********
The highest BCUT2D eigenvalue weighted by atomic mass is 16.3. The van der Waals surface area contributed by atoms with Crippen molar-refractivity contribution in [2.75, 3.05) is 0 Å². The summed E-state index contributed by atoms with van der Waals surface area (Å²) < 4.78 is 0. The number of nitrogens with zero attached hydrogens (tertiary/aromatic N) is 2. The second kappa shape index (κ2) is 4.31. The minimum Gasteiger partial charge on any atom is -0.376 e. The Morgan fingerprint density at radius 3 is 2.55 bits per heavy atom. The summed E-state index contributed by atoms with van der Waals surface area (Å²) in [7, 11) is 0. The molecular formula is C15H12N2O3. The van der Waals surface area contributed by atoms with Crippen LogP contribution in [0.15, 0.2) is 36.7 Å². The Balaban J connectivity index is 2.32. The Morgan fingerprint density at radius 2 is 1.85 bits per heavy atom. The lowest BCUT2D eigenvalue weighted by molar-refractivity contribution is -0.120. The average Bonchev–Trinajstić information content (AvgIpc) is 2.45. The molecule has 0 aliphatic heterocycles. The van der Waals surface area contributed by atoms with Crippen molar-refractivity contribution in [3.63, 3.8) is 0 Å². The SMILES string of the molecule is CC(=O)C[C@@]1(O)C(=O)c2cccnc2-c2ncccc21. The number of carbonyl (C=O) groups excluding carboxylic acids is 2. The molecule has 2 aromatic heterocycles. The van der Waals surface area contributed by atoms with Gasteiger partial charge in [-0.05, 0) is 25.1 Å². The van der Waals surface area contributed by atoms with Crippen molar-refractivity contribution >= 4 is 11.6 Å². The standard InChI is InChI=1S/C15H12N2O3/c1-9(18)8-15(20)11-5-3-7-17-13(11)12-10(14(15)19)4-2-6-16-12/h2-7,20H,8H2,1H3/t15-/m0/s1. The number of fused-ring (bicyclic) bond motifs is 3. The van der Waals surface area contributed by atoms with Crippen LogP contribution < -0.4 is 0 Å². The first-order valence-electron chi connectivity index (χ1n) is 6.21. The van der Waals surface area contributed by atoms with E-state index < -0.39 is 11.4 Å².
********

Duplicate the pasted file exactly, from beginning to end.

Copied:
The highest BCUT2D eigenvalue weighted by atomic mass is 16.3. The van der Waals surface area contributed by atoms with Crippen molar-refractivity contribution in [2.75, 3.05) is 0 Å². The summed E-state index contributed by atoms with van der Waals surface area (Å²) < 4.78 is 0. The number of nitrogens with zero attached hydrogens (tertiary/aromatic N) is 2. The second kappa shape index (κ2) is 4.31. The minimum Gasteiger partial charge on any atom is -0.376 e. The Morgan fingerprint density at radius 3 is 2.55 bits per heavy atom. The summed E-state index contributed by atoms with van der Waals surface area (Å²) in [7, 11) is 0. The molecular formula is C15H12N2O3. The van der Waals surface area contributed by atoms with Crippen LogP contribution in [0.15, 0.2) is 36.7 Å². The Balaban J connectivity index is 2.32. The Morgan fingerprint density at radius 2 is 1.85 bits per heavy atom. The lowest BCUT2D eigenvalue weighted by molar-refractivity contribution is -0.120. The average Bonchev–Trinajstić information content (AvgIpc) is 2.45. The molecule has 0 aliphatic heterocycles. The van der Waals surface area contributed by atoms with Crippen molar-refractivity contribution in [3.63, 3.8) is 0 Å². The SMILES string of the molecule is CC(=O)C[C@@]1(O)C(=O)c2cccnc2-c2ncccc21. The number of carbonyl (C=O) groups excluding carboxylic acids is 2. The molecule has 2 aromatic heterocycles. The van der Waals surface area contributed by atoms with Gasteiger partial charge in [-0.05, 0) is 25.1 Å². The van der Waals surface area contributed by atoms with Crippen molar-refractivity contribution >= 4 is 11.6 Å². The standard InChI is InChI=1S/C15H12N2O3/c1-9(18)8-15(20)11-5-3-7-17-13(11)12-10(14(15)19)4-2-6-16-12/h2-7,20H,8H2,1H3/t15-/m0/s1. The number of fused-ring (bicyclic) bond motifs is 3. The van der Waals surface area contributed by atoms with Crippen LogP contribution < -0.4 is 0 Å². The first-order valence-electron chi connectivity index (χ1n) is 6.21. The van der Waals surface area contributed by atoms with E-state index < -0.39 is 11.4 Å².